Stock number: 19203Zoom Image
Johannes van Keulen II (biography)
Paskaart van de Eylanden Cheuxan Lowang
1753 first and only edition
40.5 x 53.2 cms
This Item is Sold
A highly important and exceptionally rare sea chart from 1753, and the first accurate map of these waters. The chart covers the important Chinese coasts and islands of Zhoushan (Chusan) located in the Yangtze River Delta, across the mouth of the Hangzhou Bay (Hangchow Bay). North is to he right of the chart, which means that west is on top of the map.
The chart is of great historical significance and a major cultural milestone in the history of the trade between Holland and China.
The chart is decorated with a very elegant title cartouche, two scalebars, and two compass roses. It has many details of shallows, shoals and reefs, depth soundings for safely navigating and approaching these harbours.
This chart was forbidden and secret from both Dutch and Chinese perspective.
It was forbidden from a Dutch point of view. The Dutch East India Company (VOC) printed it only for use on board of their own ships, it was a secret map from a secret atlas or chartbook that should not fall into the hands of the competitors from Europe, like England, France, Spain, etc. Each of the navigational officers(captain and steersmen) had to sign for the chart inventory upon receipt and was required to return all the material upon completing the journey to Batavia (Djakarta). In the event of missing or mishandled charts, they received severe fines and punishment.
It was also forbidden from a Chinese point of view. For centuries, Chinese waters were forbidden territory for foreign ships and foreigners were not allowed to do trade with China, except via Canton (Guangzhou).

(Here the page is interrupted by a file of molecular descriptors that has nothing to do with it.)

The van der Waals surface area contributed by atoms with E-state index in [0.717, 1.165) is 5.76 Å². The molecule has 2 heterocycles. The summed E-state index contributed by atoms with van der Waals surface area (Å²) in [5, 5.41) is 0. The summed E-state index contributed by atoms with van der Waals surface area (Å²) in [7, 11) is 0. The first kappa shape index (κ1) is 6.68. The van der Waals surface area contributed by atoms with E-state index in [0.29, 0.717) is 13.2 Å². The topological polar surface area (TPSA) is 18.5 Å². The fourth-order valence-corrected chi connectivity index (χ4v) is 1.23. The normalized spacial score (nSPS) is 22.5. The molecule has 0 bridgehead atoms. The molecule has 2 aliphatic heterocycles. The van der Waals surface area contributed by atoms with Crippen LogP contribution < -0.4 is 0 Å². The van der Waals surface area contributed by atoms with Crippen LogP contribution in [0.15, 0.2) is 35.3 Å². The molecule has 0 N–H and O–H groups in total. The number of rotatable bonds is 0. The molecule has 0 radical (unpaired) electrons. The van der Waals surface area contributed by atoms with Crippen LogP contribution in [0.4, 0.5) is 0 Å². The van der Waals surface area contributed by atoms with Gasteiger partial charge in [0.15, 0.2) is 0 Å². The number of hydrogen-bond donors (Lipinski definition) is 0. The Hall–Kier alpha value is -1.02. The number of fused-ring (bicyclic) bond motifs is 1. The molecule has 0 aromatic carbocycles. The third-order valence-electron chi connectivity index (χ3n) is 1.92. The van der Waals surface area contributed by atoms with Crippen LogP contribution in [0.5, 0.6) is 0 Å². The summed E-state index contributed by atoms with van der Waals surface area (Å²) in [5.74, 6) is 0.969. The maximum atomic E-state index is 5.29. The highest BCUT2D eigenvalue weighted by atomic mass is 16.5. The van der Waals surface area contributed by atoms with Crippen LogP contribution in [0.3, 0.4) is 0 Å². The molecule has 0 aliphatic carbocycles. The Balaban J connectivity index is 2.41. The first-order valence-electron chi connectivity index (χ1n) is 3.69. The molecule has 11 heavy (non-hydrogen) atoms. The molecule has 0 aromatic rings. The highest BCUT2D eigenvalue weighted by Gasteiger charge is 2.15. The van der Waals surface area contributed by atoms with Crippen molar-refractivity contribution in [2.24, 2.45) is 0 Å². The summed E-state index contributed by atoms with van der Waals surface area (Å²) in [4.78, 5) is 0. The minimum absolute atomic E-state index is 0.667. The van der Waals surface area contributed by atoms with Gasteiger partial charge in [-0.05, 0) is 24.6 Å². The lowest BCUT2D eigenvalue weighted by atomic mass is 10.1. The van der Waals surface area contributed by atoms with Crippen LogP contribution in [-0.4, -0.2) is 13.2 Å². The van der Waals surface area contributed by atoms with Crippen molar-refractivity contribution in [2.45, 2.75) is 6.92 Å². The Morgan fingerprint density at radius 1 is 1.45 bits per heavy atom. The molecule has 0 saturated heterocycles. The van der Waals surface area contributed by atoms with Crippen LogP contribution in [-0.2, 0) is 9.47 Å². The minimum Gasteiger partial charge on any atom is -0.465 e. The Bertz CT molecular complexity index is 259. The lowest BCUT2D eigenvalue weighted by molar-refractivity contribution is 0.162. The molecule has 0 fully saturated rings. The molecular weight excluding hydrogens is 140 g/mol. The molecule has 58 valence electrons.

When we consider that a certain amount of trade had always been carried on between China and Western countries by the overland route through Central Asia, it seems strange that so many obstacles were put in the way of trade by the new sea routes. The obstinate attitude of the Chinese Government was due to many causes. The area had been notorious for intrusion by Japanese pirates (permission for city walls was granted to Shanghai and Chusan in 1554). Undoubtedly the piratical incursions of the Portuguese traders along the coast injured the reputation of Western traders, and gave some excuse for regarding them as barbarians.
Another reason for the strong opposition was that these merchants from the West were demanding the privilege of trade as a right to which they were entitled, and asked that commercially and diplomatically they should be treated on terms of equality.
Furthermore, the trade of the overland routes had been very limited in scope, while that by the sea route was carried on on a much larger scale. In those days China regarded imports as an evil and thought that the purchase of foreign goods resulted in the outflow of money and in the consequent impoverishment of the country.
The Dutch East India Company (VOC) never did official trade in this area, and the inaccuracies in the chart show that there are many uncertainties about the geography. For instance, a legend in the upper left states that this area is hardly known. Also, a text near the Ningbo River entrance (near Zhenhai, there are several watch towers and guard houses indicated there) states that a famous trading city named Hangzhou is said to be about 6 seamiles further up the bay. Apparently it was too dangerous to go there, because the real distance is another 100 seamiles.
Some of the knowledge clearly comes from the Company's own chartings in the area (detailed depth soundings, bearings, coastal profiles, tide information, dangerous reefs, shallows and banks, etc). Some of the knowledge must have come from older Portuguese sources, as can be seen from some Portuguese names on the map (Cabo Montagne. Avarellas). In the 16th century, the Portuguese Jesuits had received permission to have several offices in China, under condition that no trade would be done. Especially Matteo Ricci was very successful from 1582 onwards, he managed to get Jesuit posts in Peking (Beijing), Canton, Chusan and several other cities. More than 200 high Chinese officials were converted at the time, and this map mentions that Chusan is also known as "Papen" island, a Dutch reference to the Jesuits still being there in 1753 when this chart was made.